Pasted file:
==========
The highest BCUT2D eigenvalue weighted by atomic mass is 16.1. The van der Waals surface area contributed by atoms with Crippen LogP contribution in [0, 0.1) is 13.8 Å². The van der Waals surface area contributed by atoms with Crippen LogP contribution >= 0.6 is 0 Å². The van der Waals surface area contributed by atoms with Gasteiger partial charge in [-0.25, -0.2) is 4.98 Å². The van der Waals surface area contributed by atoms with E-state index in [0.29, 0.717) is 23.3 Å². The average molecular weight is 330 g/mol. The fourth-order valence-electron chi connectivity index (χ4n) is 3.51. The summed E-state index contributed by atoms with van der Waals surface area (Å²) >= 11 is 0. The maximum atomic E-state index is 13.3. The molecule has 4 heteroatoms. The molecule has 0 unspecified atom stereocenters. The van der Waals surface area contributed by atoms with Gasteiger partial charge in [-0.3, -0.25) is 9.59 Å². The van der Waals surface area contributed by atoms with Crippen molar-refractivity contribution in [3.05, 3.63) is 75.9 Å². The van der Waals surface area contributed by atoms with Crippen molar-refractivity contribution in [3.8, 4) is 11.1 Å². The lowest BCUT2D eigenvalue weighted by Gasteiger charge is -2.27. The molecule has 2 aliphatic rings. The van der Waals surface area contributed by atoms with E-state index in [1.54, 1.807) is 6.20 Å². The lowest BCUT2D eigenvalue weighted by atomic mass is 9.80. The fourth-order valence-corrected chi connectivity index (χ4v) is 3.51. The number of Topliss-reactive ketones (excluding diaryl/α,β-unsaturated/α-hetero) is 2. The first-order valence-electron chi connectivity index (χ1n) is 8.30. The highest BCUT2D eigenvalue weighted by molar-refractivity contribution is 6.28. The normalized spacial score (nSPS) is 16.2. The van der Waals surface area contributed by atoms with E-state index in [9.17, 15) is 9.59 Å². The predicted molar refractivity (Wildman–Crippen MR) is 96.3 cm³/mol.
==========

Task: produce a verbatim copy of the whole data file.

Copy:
The highest BCUT2D eigenvalue weighted by atomic mass is 16.1. The van der Waals surface area contributed by atoms with Crippen LogP contribution in [0, 0.1) is 13.8 Å². The van der Waals surface area contributed by atoms with Crippen LogP contribution >= 0.6 is 0 Å². The van der Waals surface area contributed by atoms with Gasteiger partial charge in [-0.25, -0.2) is 4.98 Å². The van der Waals surface area contributed by atoms with E-state index in [0.29, 0.717) is 23.3 Å². The average molecular weight is 330 g/mol. The fourth-order valence-electron chi connectivity index (χ4n) is 3.51. The summed E-state index contributed by atoms with van der Waals surface area (Å²) >= 11 is 0. The maximum atomic E-state index is 13.3. The molecule has 4 heteroatoms. The molecule has 0 unspecified atom stereocenters. The van der Waals surface area contributed by atoms with Gasteiger partial charge in [-0.3, -0.25) is 9.59 Å². The van der Waals surface area contributed by atoms with Crippen molar-refractivity contribution in [3.05, 3.63) is 75.9 Å². The van der Waals surface area contributed by atoms with Crippen molar-refractivity contribution in [3.8, 4) is 11.1 Å². The lowest BCUT2D eigenvalue weighted by Gasteiger charge is -2.27. The molecule has 2 aliphatic rings. The van der Waals surface area contributed by atoms with E-state index in [1.54, 1.807) is 6.20 Å². The lowest BCUT2D eigenvalue weighted by atomic mass is 9.80. The fourth-order valence-corrected chi connectivity index (χ4v) is 3.51. The number of Topliss-reactive ketones (excluding diaryl/α,β-unsaturated/α-hetero) is 2. The first-order valence-electron chi connectivity index (χ1n) is 8.30. The highest BCUT2D eigenvalue weighted by molar-refractivity contribution is 6.28. The normalized spacial score (nSPS) is 16.2. The van der Waals surface area contributed by atoms with E-state index in [9.17, 15) is 9.59 Å². The predicted molar refractivity (Wildman–Crippen MR) is 96.3 cm³/mol.